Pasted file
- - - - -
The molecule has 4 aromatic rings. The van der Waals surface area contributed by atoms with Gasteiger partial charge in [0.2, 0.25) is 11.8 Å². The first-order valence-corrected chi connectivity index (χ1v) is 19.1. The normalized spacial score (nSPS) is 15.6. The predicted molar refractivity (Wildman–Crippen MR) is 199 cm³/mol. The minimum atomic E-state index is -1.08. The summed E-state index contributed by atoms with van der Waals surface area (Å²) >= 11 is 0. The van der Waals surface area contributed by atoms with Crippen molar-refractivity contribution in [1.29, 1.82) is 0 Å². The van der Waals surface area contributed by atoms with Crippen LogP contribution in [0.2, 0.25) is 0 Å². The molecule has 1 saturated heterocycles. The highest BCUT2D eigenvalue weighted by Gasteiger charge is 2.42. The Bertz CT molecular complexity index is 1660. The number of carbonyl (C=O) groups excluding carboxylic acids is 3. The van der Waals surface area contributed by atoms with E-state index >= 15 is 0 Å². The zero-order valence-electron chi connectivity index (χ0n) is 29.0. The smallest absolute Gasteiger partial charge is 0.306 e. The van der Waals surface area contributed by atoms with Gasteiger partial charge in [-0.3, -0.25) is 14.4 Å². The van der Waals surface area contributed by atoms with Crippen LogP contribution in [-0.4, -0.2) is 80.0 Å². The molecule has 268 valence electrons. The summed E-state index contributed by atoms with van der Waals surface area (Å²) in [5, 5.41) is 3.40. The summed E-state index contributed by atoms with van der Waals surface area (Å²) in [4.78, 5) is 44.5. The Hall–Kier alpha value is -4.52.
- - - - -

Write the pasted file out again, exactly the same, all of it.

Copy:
The molecule has 4 aromatic rings. The van der Waals surface area contributed by atoms with Gasteiger partial charge in [0.2, 0.25) is 11.8 Å². The first-order valence-corrected chi connectivity index (χ1v) is 19.1. The normalized spacial score (nSPS) is 15.6. The predicted molar refractivity (Wildman–Crippen MR) is 199 cm³/mol. The minimum atomic E-state index is -1.08. The summed E-state index contributed by atoms with van der Waals surface area (Å²) >= 11 is 0. The van der Waals surface area contributed by atoms with Crippen molar-refractivity contribution in [1.29, 1.82) is 0 Å². The van der Waals surface area contributed by atoms with Crippen LogP contribution in [0.2, 0.25) is 0 Å². The molecule has 1 saturated heterocycles. The highest BCUT2D eigenvalue weighted by Gasteiger charge is 2.42. The Bertz CT molecular complexity index is 1660. The number of carbonyl (C=O) groups excluding carboxylic acids is 3. The van der Waals surface area contributed by atoms with E-state index >= 15 is 0 Å². The zero-order valence-electron chi connectivity index (χ0n) is 29.0. The smallest absolute Gasteiger partial charge is 0.306 e. The van der Waals surface area contributed by atoms with Gasteiger partial charge in [-0.3, -0.25) is 14.4 Å². The van der Waals surface area contributed by atoms with Crippen LogP contribution in [-0.4, -0.2) is 80.0 Å². The molecule has 268 valence electrons. The summed E-state index contributed by atoms with van der Waals surface area (Å²) in [5, 5.41) is 3.40. The summed E-state index contributed by atoms with van der Waals surface area (Å²) in [4.78, 5) is 44.5. The Hall–Kier alpha value is -4.52.